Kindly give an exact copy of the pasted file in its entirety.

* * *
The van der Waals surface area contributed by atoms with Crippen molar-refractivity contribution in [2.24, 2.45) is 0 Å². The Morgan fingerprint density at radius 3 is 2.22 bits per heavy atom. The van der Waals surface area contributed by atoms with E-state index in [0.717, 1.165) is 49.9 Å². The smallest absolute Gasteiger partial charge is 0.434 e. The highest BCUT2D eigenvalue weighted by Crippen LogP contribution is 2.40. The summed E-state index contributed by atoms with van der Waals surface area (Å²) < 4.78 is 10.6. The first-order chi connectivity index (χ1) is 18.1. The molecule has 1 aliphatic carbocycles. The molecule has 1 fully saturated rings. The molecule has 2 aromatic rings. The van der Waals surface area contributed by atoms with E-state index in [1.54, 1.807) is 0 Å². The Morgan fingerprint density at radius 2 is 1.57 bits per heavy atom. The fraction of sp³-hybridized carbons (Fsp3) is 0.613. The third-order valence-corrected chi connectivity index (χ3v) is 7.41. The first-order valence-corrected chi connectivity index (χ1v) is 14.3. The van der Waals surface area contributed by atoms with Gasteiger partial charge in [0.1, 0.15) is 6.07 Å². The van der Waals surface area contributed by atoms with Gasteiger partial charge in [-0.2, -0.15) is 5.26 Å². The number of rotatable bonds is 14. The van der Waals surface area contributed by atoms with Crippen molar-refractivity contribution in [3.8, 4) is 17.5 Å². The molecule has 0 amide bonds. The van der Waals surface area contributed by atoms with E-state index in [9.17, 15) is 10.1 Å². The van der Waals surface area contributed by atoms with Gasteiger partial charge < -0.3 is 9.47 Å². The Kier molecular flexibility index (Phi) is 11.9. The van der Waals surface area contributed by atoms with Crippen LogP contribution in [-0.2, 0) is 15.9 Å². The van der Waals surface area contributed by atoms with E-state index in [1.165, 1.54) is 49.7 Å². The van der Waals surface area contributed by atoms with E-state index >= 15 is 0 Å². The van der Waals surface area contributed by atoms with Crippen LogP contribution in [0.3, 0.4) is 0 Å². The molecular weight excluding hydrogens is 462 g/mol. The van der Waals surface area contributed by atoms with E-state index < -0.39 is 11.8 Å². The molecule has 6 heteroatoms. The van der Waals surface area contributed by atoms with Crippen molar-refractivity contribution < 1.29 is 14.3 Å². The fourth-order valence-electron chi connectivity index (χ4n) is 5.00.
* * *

The van der Waals surface area contributed by atoms with Crippen molar-refractivity contribution in [2.24, 2.45) is 0 Å². The Morgan fingerprint density at radius 3 is 2.22 bits per heavy atom. The van der Waals surface area contributed by atoms with E-state index in [0.717, 1.165) is 49.9 Å². The smallest absolute Gasteiger partial charge is 0.434 e. The highest BCUT2D eigenvalue weighted by Crippen LogP contribution is 2.40. The summed E-state index contributed by atoms with van der Waals surface area (Å²) < 4.78 is 10.6. The first-order chi connectivity index (χ1) is 18.1. The molecule has 1 aliphatic carbocycles. The molecule has 1 fully saturated rings. The molecule has 2 aromatic rings. The van der Waals surface area contributed by atoms with E-state index in [1.54, 1.807) is 0 Å². The Morgan fingerprint density at radius 2 is 1.57 bits per heavy atom. The fraction of sp³-hybridized carbons (Fsp3) is 0.613. The third-order valence-corrected chi connectivity index (χ3v) is 7.41. The first-order valence-corrected chi connectivity index (χ1v) is 14.3. The van der Waals surface area contributed by atoms with Gasteiger partial charge in [0.1, 0.15) is 6.07 Å². The van der Waals surface area contributed by atoms with Gasteiger partial charge in [-0.2, -0.15) is 5.26 Å². The number of rotatable bonds is 14. The van der Waals surface area contributed by atoms with Crippen molar-refractivity contribution in [3.8, 4) is 17.5 Å². The molecule has 0 amide bonds. The van der Waals surface area contributed by atoms with E-state index in [9.17, 15) is 10.1 Å². The van der Waals surface area contributed by atoms with Gasteiger partial charge < -0.3 is 9.47 Å². The Kier molecular flexibility index (Phi) is 11.9. The van der Waals surface area contributed by atoms with Crippen LogP contribution in [-0.2, 0) is 15.9 Å². The van der Waals surface area contributed by atoms with E-state index in [1.165, 1.54) is 49.7 Å². The van der Waals surface area contributed by atoms with E-state index >= 15 is 0 Å². The van der Waals surface area contributed by atoms with Crippen LogP contribution in [0.3, 0.4) is 0 Å². The molecular weight excluding hydrogens is 462 g/mol. The van der Waals surface area contributed by atoms with E-state index < -0.39 is 11.8 Å². The molecule has 6 heteroatoms. The van der Waals surface area contributed by atoms with Crippen molar-refractivity contribution < 1.29 is 14.3 Å². The fourth-order valence-electron chi connectivity index (χ4n) is 5.00.